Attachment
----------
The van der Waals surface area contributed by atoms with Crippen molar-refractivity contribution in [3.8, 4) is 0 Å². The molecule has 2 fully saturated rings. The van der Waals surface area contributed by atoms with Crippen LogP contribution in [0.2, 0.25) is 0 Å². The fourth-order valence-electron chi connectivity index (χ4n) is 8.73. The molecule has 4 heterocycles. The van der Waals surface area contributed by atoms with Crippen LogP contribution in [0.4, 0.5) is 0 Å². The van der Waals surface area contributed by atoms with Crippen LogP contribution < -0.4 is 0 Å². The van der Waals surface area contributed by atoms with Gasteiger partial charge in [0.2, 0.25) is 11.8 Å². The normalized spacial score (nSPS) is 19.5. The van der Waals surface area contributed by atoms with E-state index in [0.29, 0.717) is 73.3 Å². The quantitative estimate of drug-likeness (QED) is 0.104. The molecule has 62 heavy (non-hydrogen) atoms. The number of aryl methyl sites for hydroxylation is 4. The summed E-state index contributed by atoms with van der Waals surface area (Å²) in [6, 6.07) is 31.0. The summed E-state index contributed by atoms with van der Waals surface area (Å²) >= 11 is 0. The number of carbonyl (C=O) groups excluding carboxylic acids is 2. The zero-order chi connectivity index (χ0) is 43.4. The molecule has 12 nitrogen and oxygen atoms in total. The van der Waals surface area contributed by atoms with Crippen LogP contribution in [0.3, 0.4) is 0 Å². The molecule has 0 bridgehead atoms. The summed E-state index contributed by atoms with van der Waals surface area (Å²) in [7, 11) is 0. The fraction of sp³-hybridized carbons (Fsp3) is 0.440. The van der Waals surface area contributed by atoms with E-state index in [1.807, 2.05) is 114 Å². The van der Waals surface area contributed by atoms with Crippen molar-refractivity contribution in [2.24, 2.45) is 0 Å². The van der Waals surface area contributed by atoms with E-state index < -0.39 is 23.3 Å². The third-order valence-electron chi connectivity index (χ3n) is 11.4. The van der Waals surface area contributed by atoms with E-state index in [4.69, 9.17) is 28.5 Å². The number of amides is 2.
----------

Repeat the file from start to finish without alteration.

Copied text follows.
The van der Waals surface area contributed by atoms with Crippen molar-refractivity contribution in [3.8, 4) is 0 Å². The molecule has 2 fully saturated rings. The van der Waals surface area contributed by atoms with Crippen LogP contribution in [0.2, 0.25) is 0 Å². The fourth-order valence-electron chi connectivity index (χ4n) is 8.73. The molecule has 4 heterocycles. The van der Waals surface area contributed by atoms with Crippen LogP contribution in [0.4, 0.5) is 0 Å². The van der Waals surface area contributed by atoms with Crippen LogP contribution < -0.4 is 0 Å². The van der Waals surface area contributed by atoms with Gasteiger partial charge in [0.2, 0.25) is 11.8 Å². The normalized spacial score (nSPS) is 19.5. The van der Waals surface area contributed by atoms with E-state index in [0.29, 0.717) is 73.3 Å². The quantitative estimate of drug-likeness (QED) is 0.104. The molecule has 62 heavy (non-hydrogen) atoms. The number of aryl methyl sites for hydroxylation is 4. The summed E-state index contributed by atoms with van der Waals surface area (Å²) in [6, 6.07) is 31.0. The summed E-state index contributed by atoms with van der Waals surface area (Å²) >= 11 is 0. The number of carbonyl (C=O) groups excluding carboxylic acids is 2. The zero-order chi connectivity index (χ0) is 43.4. The molecule has 12 nitrogen and oxygen atoms in total. The van der Waals surface area contributed by atoms with Crippen LogP contribution in [0.3, 0.4) is 0 Å². The molecule has 0 bridgehead atoms. The summed E-state index contributed by atoms with van der Waals surface area (Å²) in [7, 11) is 0. The fraction of sp³-hybridized carbons (Fsp3) is 0.440. The van der Waals surface area contributed by atoms with E-state index in [1.807, 2.05) is 114 Å². The van der Waals surface area contributed by atoms with Crippen molar-refractivity contribution in [2.24, 2.45) is 0 Å². The van der Waals surface area contributed by atoms with E-state index < -0.39 is 23.3 Å². The third-order valence-electron chi connectivity index (χ3n) is 11.4. The van der Waals surface area contributed by atoms with E-state index in [4.69, 9.17) is 28.5 Å². The number of amides is 2.